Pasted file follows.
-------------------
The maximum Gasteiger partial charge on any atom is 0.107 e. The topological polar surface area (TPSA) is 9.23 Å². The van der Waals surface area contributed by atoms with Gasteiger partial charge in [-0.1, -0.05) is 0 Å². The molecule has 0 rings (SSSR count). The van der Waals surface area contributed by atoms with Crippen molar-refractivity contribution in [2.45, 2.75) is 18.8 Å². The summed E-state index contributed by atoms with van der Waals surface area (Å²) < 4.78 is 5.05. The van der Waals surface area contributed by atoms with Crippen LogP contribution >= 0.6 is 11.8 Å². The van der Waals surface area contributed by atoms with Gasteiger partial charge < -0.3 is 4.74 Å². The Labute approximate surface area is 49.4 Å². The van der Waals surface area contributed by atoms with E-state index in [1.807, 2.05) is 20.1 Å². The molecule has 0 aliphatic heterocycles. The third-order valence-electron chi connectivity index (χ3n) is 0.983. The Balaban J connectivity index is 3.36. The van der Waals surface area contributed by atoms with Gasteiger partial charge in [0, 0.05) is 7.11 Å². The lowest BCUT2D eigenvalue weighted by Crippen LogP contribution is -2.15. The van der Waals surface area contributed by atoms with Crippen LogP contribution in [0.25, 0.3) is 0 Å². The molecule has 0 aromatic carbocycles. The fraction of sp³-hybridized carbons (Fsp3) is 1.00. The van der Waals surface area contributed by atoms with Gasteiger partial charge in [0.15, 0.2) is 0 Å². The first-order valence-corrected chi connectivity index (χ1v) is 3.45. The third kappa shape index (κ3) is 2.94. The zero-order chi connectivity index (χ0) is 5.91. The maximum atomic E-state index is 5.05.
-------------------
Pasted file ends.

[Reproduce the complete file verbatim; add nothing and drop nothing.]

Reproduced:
The maximum Gasteiger partial charge on any atom is 0.107 e. The topological polar surface area (TPSA) is 9.23 Å². The van der Waals surface area contributed by atoms with Gasteiger partial charge in [-0.1, -0.05) is 0 Å². The molecule has 0 rings (SSSR count). The van der Waals surface area contributed by atoms with Crippen molar-refractivity contribution in [2.45, 2.75) is 18.8 Å². The summed E-state index contributed by atoms with van der Waals surface area (Å²) < 4.78 is 5.05. The van der Waals surface area contributed by atoms with Crippen LogP contribution >= 0.6 is 11.8 Å². The van der Waals surface area contributed by atoms with Gasteiger partial charge < -0.3 is 4.74 Å². The Labute approximate surface area is 49.4 Å². The van der Waals surface area contributed by atoms with E-state index in [1.807, 2.05) is 20.1 Å². The molecule has 0 aliphatic heterocycles. The third-order valence-electron chi connectivity index (χ3n) is 0.983. The Balaban J connectivity index is 3.36. The van der Waals surface area contributed by atoms with Gasteiger partial charge in [0, 0.05) is 7.11 Å². The lowest BCUT2D eigenvalue weighted by Crippen LogP contribution is -2.15. The van der Waals surface area contributed by atoms with Crippen LogP contribution in [0.25, 0.3) is 0 Å². The molecule has 0 aromatic carbocycles. The fraction of sp³-hybridized carbons (Fsp3) is 1.00. The van der Waals surface area contributed by atoms with Gasteiger partial charge in [0.15, 0.2) is 0 Å². The first-order valence-corrected chi connectivity index (χ1v) is 3.45. The third kappa shape index (κ3) is 2.94. The zero-order chi connectivity index (χ0) is 5.91. The maximum atomic E-state index is 5.05.